III. The author has not written his apology exclusively for scholars, for christians, for priests, for doctors*; he has written more particularly for persons of literary purşuits and for the world. This has already been observed above, and may be inferred from the two preceding paragraphs. You do not set out from this point, if you constantly pretend to mistake the class of readers to whom the spirit of christianity is especially addressed, and it is evident that you do not rightly comprehend the work. It was composed to be read by the most incredulous of literary men, by the gayest of the youthful votaries of fashion, with the same facility as the first turns over the leaves of an impious book, and the second, those of a dangerous novel.
“ Would you then,” exclaimed these well-intended zealots in behalf of religion, “ would you then make religion a fashionable thing ?” Would to God that this divine religion were the fashion, considering fashion taken in this sense, as signifying the opinion of the world! This indeed might perhaps, to a certain de gree, encourage private hypocrisy, but it is certain, on the other hand, that public morals would be gainers by it. The rich man would no longer exert his self-love to cor. rupt the poor, the master to pervert his servant, the father to give lessons in atheism to his children; the practice of the forms of religion would lead to a belief in its doctrines, and with piety, the age of morals and of virtue would return.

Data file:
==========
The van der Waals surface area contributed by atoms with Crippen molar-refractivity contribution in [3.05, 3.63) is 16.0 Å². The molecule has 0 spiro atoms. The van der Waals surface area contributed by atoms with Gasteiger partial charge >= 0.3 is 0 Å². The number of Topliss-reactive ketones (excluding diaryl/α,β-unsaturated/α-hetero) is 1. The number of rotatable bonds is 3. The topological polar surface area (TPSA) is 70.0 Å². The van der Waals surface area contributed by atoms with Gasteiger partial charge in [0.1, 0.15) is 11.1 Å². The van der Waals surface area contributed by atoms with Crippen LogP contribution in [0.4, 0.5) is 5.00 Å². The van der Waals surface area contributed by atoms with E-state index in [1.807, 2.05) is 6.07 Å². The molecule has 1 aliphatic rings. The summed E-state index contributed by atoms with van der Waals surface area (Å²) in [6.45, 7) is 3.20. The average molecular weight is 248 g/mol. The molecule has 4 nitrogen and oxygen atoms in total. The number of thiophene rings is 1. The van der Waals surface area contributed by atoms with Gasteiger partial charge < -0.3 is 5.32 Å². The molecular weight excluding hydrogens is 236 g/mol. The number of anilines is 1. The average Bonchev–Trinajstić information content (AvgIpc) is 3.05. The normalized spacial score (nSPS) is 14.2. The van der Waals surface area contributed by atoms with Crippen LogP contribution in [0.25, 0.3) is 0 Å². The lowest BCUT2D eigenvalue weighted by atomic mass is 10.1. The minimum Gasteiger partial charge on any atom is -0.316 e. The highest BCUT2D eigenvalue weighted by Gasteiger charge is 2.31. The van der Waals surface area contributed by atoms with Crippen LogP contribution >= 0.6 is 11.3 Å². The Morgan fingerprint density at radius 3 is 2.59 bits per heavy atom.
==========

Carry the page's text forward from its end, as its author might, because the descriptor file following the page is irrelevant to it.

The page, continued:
* And yet it is not genuine Christians, nor the Doctors of the Sorbonne, but the philosophers, as we have already observed, that are so scrupulous in regard to the work. This ought not to be forgotten.
IV. M. de Voltaire, when he attacked christianity, was too well acquainted with the human mind, not to endeavour to secure what is termed the opinion of the world: accordingly he exerted all his talents to make impiety a kind of bon ton. He accomplished his purpose, by rendering religion ridiculous in the eyes of frivolous persons. It is this ridicule that the author of the Beauties of Christianity has attempted to wipe away ; this is the aim of all his labours; the object which should never be lost sight of, by those who would form an impartial judgment of his work. But has the author wiped away this ridi. cule? That is not the question. You should ask : has he exerted all his efforts to counteract it? Give him credit for what he has attempted, not for what he has. actually accomplished. Permitte divis cætra. He de fends no part of his book but the idea which constitutes its ground-work. To consider christianity in its relations with human society; to shew what changes it has produced in the reason and the passions of man; how it has civilized the Gothic nations; how it has modified the genius of the arts and of letters; how it has directed the spirit and manners of the people of modern times; in a word, to develope all the excellencies of this religion, in its relations poetical, moral, political, historical, &c. will al